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From the South Florida Sun-Sentinel

Anna's legacy: Winsome loser

Published August 3, 2003

There was the incident in the U.S. Open dining room, where Anna Kournikova wheeled around angrily to face a security guard who had whistled at her and told him, contemptuously, "You couldn't afford me."

But my all-time favorite Kournikova moment came on a sweltering Saturday in late March 1998, when, at age 16, she had just lost a three-set Lipton final to Venus Williams.

"She didn't beat me," Kournikova insisted after her 2-6, 6-4, 6-1 defeat. "I lost."

There have been so many other special Kournikova moments. The day she cried after losing love and love to Martina Hingis in the semifinals of the U.S. Open juniors. Those petulant moments when she had been asked, for the umpteenth time, if she would ever win a tournament.

But for me, that day on Key Biscayne was the topper, in large part because it was the closest she ever came to winning an important tournament in a nine-year career that now seems just a formal announcement away from being over.

She had swept through Williams in 24 minutes to win the first set.

"One of the finest sets of women's tennis I've ever seen," tournament founder Butch Buchholz said a few days ago as we contemplated the end of Kournikova's disjointed career.

There was no sense then that five years later she would still have not won a tournament and that that would be her unfortunate legacy -- more than the magazine covers and internet shots that have made her the most photographed female athlete in history.

The count is now at 109 tournaments. One hundred nine without a title. She's 22 now, with a bad back and a rusty game. What is there for Kournikova to come back to, even if she can get fit? The game is dominated by bigger women who hit the ball harder.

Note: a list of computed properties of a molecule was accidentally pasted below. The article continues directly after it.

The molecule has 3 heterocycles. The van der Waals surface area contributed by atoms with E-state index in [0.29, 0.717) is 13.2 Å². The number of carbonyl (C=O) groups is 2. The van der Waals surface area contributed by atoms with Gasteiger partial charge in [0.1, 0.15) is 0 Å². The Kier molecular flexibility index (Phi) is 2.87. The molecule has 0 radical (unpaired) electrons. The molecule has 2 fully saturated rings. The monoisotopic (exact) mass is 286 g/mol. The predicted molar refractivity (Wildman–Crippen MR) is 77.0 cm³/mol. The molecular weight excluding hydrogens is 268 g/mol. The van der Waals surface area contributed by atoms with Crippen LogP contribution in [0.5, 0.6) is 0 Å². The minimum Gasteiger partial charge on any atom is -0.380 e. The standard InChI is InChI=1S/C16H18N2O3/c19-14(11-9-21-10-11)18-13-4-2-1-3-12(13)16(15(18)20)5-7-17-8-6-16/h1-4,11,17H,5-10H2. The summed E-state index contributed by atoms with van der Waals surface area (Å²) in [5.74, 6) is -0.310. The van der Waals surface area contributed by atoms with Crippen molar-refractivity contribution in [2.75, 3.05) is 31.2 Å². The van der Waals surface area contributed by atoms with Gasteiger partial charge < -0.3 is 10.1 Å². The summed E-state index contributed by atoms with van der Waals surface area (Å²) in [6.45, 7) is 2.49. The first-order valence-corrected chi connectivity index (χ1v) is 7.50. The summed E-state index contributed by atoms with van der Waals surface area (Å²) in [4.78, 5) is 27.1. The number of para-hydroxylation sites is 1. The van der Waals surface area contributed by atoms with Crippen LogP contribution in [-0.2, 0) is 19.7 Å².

Her game more resembles that of Hingis, winning points by consistency and moving the ball around. Though she is far more athletic than Hingis, she never understood the game as Hingis did.

Who knows how good she could have been had she taken a different track when she reached 18?

She was injury free then but determined to make millions in front of cameras as well as on court. In 2000, she reached No. 8 in the world. But there was never a total commitment to tennis.

Her focus narrowed a couple of years later when she hired Harold Solomon, the former top-10 player who lives in Fort Lauderdale, to revive her game. Solomon never had much of a chance with a player who first had a wrist injury and then a serious back injury.

She hasn't played since she retired in a first-round match at Charleston, S.C., on April 7, and has been in intermittent pain from her back injury since.

Her lifetime record is 184-122 and, surprisingly, she always played well against Jennifer Capriati. And, for a month, Kournikova was the No. 1 doubles player in the world as Hingis' partner.

But her aggregate record against seven top players (Serena and Venus Williams, Lindsay Davenport, Monica Seles, Hingis, Justine Henin and Kim Clijsters) is 6-41.

And she was never physically ready when the big moments came. By the fourth game of the second set of that final at Key Biscayne, she was leaning on her racket with fatigue.

It should surprise no one that her career record in three-set matches was 51-52.

She played 21 Grand Slams, reaching the semifinals at Wimbledon in 1997 and the quarterfinals at the Australian Open in 2001.

If and when she retires from tennis, she will be missed ... by the photographers who swamped the courts at her matches to get salable material for the internet. And, naturally, the British tabloids.

For the rest of us, she'll be remembered as little more than a blip on tennis' radar.
And the promised pic:
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